The "Dear America" Scholastic book series, created by Jean Feiwel and written by various authors of stature, is a terrific melding of education (each revolves around a piece of American history), inspiration and entertainment (a heroic young girl observes life around her and participates in historic events).
Scholastic's TV series, beginning today on HBO, is a less balanced mix, judging by the debut episode, "A Picture of Freedom." Presented with little sense of time passing and with sketchily observed characters, it's a spoon-fed version of Patricia C. McKissack's fictionalized diary of 12-year-old Clotee Henley, a slave in 1859 Virginia, who becomes a conductor on the Underground Railroad.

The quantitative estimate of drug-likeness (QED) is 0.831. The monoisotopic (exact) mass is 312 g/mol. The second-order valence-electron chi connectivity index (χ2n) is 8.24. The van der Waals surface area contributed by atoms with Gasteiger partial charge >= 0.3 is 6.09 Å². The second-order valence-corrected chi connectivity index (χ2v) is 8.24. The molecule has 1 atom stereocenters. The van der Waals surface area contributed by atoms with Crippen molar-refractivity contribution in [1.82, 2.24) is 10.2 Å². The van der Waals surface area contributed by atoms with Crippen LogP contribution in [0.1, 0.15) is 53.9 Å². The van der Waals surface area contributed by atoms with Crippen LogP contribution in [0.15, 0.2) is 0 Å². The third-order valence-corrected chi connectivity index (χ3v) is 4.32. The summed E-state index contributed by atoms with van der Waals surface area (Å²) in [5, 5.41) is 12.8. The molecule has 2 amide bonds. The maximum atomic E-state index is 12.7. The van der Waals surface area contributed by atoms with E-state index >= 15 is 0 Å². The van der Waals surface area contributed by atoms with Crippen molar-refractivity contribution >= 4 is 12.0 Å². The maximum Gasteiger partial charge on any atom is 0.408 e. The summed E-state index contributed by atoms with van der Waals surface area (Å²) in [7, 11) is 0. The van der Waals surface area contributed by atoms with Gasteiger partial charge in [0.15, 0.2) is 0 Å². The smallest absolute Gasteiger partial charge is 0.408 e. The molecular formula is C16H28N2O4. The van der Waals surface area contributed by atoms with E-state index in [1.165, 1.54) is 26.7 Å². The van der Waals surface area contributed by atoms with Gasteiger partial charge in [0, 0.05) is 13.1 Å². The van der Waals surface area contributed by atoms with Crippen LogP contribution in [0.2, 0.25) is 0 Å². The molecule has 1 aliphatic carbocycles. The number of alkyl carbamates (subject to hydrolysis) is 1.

Sweet-faced sprite Shadia Simmons offers a game performance as Clotee, who has surreptitiously done the forbidden--learned to read and to cherish the word "freedom"--as she fans the young son of her harsh white owner (Richard Sali) during his lessons with a tutor (Mark Ellis).
The tutor knows her secret, and Clotee soon learns his: He is an abolitionist, helping slaves to freedom. When a friend of Clotee's is cruelly whipped and told he'll be sold away from his sweetheart, the tutor's effort to help leads to his exposure, and Clotee pledges to take his place, postponing her own chance at freedom.
In the book, readers closely identify with Clotee as author McKissack vividly draws them into the young heroine's life, time and place; the half-hour teleplay by Ron Stacker Thompson and Ashley Tyler, directed by Helaine Head, is too unlayered and rushed to capture that intimacy.
* "Dear America: A Picture of Freedom," HBO, tonight at 7:30. (Repeats Friday, noon; Monday, 3 p.m.; March 27, 11:30 a.m.; March 30, 6:30 a.m.; April 4, 5 p.m.) The network has rated it TV-Y7 (suitable for children older than 7).